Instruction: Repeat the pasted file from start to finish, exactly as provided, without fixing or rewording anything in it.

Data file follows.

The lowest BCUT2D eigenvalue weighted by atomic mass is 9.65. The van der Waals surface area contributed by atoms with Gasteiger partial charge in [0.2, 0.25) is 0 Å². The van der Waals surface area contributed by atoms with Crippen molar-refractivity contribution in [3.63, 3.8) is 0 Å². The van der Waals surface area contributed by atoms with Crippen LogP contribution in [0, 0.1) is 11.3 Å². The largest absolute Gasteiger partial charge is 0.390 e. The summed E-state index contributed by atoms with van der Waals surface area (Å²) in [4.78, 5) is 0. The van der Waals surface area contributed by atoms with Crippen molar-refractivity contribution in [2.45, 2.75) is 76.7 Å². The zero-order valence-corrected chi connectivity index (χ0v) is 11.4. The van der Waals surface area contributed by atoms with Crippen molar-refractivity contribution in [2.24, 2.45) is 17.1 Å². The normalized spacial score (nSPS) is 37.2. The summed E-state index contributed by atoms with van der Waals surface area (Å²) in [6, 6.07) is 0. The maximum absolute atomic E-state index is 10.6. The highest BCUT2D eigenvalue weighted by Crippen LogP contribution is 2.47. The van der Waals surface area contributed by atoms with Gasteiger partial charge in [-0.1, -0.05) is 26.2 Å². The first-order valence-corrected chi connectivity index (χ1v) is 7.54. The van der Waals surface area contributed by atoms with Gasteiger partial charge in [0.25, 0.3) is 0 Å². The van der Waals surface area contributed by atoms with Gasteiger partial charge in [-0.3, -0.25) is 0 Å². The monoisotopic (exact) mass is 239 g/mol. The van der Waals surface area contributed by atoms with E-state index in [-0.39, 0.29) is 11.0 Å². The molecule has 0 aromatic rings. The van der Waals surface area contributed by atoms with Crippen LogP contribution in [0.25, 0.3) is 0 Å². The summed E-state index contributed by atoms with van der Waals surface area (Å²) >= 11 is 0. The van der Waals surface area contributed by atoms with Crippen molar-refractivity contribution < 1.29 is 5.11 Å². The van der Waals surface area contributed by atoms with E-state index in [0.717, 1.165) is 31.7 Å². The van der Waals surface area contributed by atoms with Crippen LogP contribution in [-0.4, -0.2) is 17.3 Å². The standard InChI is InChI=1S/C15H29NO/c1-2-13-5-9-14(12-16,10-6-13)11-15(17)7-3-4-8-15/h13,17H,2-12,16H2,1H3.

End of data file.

The lowest BCUT2D eigenvalue weighted by atomic mass is 9.65. The van der Waals surface area contributed by atoms with Gasteiger partial charge in [0.2, 0.25) is 0 Å². The van der Waals surface area contributed by atoms with Crippen molar-refractivity contribution in [3.63, 3.8) is 0 Å². The van der Waals surface area contributed by atoms with Crippen LogP contribution in [0, 0.1) is 11.3 Å². The largest absolute Gasteiger partial charge is 0.390 e. The summed E-state index contributed by atoms with van der Waals surface area (Å²) in [4.78, 5) is 0. The van der Waals surface area contributed by atoms with Crippen molar-refractivity contribution in [2.45, 2.75) is 76.7 Å². The zero-order valence-corrected chi connectivity index (χ0v) is 11.4. The van der Waals surface area contributed by atoms with Crippen molar-refractivity contribution in [2.24, 2.45) is 17.1 Å². The normalized spacial score (nSPS) is 37.2. The summed E-state index contributed by atoms with van der Waals surface area (Å²) in [6, 6.07) is 0. The maximum absolute atomic E-state index is 10.6. The highest BCUT2D eigenvalue weighted by Crippen LogP contribution is 2.47. The van der Waals surface area contributed by atoms with Gasteiger partial charge in [-0.1, -0.05) is 26.2 Å². The first-order valence-corrected chi connectivity index (χ1v) is 7.54. The van der Waals surface area contributed by atoms with Gasteiger partial charge in [0.25, 0.3) is 0 Å². The van der Waals surface area contributed by atoms with Gasteiger partial charge in [-0.3, -0.25) is 0 Å². The monoisotopic (exact) mass is 239 g/mol. The van der Waals surface area contributed by atoms with E-state index in [-0.39, 0.29) is 11.0 Å². The molecule has 0 aromatic rings. The van der Waals surface area contributed by atoms with Crippen LogP contribution in [0.25, 0.3) is 0 Å². The summed E-state index contributed by atoms with van der Waals surface area (Å²) >= 11 is 0. The van der Waals surface area contributed by atoms with Crippen molar-refractivity contribution < 1.29 is 5.11 Å². The van der Waals surface area contributed by atoms with E-state index in [0.717, 1.165) is 31.7 Å². The van der Waals surface area contributed by atoms with Crippen LogP contribution in [-0.4, -0.2) is 17.3 Å². The standard InChI is InChI=1S/C15H29NO/c1-2-13-5-9-14(12-16,10-6-13)11-15(17)7-3-4-8-15/h13,17H,2-12,16H2,1H3.